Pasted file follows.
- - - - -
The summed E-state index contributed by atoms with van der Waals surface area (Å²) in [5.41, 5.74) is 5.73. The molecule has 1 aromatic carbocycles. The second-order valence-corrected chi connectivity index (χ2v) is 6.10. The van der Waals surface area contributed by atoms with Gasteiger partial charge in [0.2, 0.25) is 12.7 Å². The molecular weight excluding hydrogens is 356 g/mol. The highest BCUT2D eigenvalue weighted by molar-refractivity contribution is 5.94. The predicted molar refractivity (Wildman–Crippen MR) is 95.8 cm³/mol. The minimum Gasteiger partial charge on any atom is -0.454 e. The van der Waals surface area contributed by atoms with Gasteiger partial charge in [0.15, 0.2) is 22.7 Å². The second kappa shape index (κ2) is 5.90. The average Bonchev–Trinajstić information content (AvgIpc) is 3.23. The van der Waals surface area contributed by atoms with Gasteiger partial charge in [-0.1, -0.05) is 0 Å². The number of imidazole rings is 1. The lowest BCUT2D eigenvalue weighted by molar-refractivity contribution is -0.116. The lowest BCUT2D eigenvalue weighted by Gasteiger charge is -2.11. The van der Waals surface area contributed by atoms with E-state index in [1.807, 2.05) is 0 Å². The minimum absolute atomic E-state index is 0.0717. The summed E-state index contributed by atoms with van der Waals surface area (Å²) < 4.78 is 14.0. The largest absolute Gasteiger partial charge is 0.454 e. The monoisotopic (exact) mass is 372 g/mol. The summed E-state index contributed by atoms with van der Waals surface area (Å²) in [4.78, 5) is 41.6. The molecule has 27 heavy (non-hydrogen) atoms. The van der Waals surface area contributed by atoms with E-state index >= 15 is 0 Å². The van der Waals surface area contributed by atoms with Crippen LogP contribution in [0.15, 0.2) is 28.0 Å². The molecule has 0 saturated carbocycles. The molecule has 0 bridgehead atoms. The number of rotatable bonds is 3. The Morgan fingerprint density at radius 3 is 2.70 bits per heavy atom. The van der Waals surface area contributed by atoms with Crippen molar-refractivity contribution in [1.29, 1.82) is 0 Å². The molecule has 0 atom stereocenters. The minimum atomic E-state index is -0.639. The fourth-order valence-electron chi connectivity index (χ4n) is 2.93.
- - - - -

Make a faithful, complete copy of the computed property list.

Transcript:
The summed E-state index contributed by atoms with van der Waals surface area (Å²) in [5.41, 5.74) is 5.73. The molecule has 1 aromatic carbocycles. The second-order valence-corrected chi connectivity index (χ2v) is 6.10. The van der Waals surface area contributed by atoms with Gasteiger partial charge in [0.2, 0.25) is 12.7 Å². The molecular weight excluding hydrogens is 356 g/mol. The highest BCUT2D eigenvalue weighted by molar-refractivity contribution is 5.94. The predicted molar refractivity (Wildman–Crippen MR) is 95.8 cm³/mol. The minimum Gasteiger partial charge on any atom is -0.454 e. The van der Waals surface area contributed by atoms with Gasteiger partial charge in [0.15, 0.2) is 22.7 Å². The second kappa shape index (κ2) is 5.90. The average Bonchev–Trinajstić information content (AvgIpc) is 3.23. The van der Waals surface area contributed by atoms with Gasteiger partial charge in [-0.1, -0.05) is 0 Å². The number of imidazole rings is 1. The lowest BCUT2D eigenvalue weighted by molar-refractivity contribution is -0.116. The lowest BCUT2D eigenvalue weighted by Gasteiger charge is -2.11. The van der Waals surface area contributed by atoms with E-state index in [1.807, 2.05) is 0 Å². The minimum absolute atomic E-state index is 0.0717. The summed E-state index contributed by atoms with van der Waals surface area (Å²) < 4.78 is 14.0. The largest absolute Gasteiger partial charge is 0.454 e. The monoisotopic (exact) mass is 372 g/mol. The summed E-state index contributed by atoms with van der Waals surface area (Å²) in [4.78, 5) is 41.6. The molecule has 27 heavy (non-hydrogen) atoms. The van der Waals surface area contributed by atoms with E-state index >= 15 is 0 Å². The van der Waals surface area contributed by atoms with Crippen LogP contribution in [0.15, 0.2) is 28.0 Å². The molecule has 0 saturated carbocycles. The molecule has 0 bridgehead atoms. The number of rotatable bonds is 3. The Morgan fingerprint density at radius 3 is 2.70 bits per heavy atom. The van der Waals surface area contributed by atoms with Crippen molar-refractivity contribution in [1.29, 1.82) is 0 Å². The molecule has 0 atom stereocenters. The minimum atomic E-state index is -0.639. The fourth-order valence-electron chi connectivity index (χ4n) is 2.93.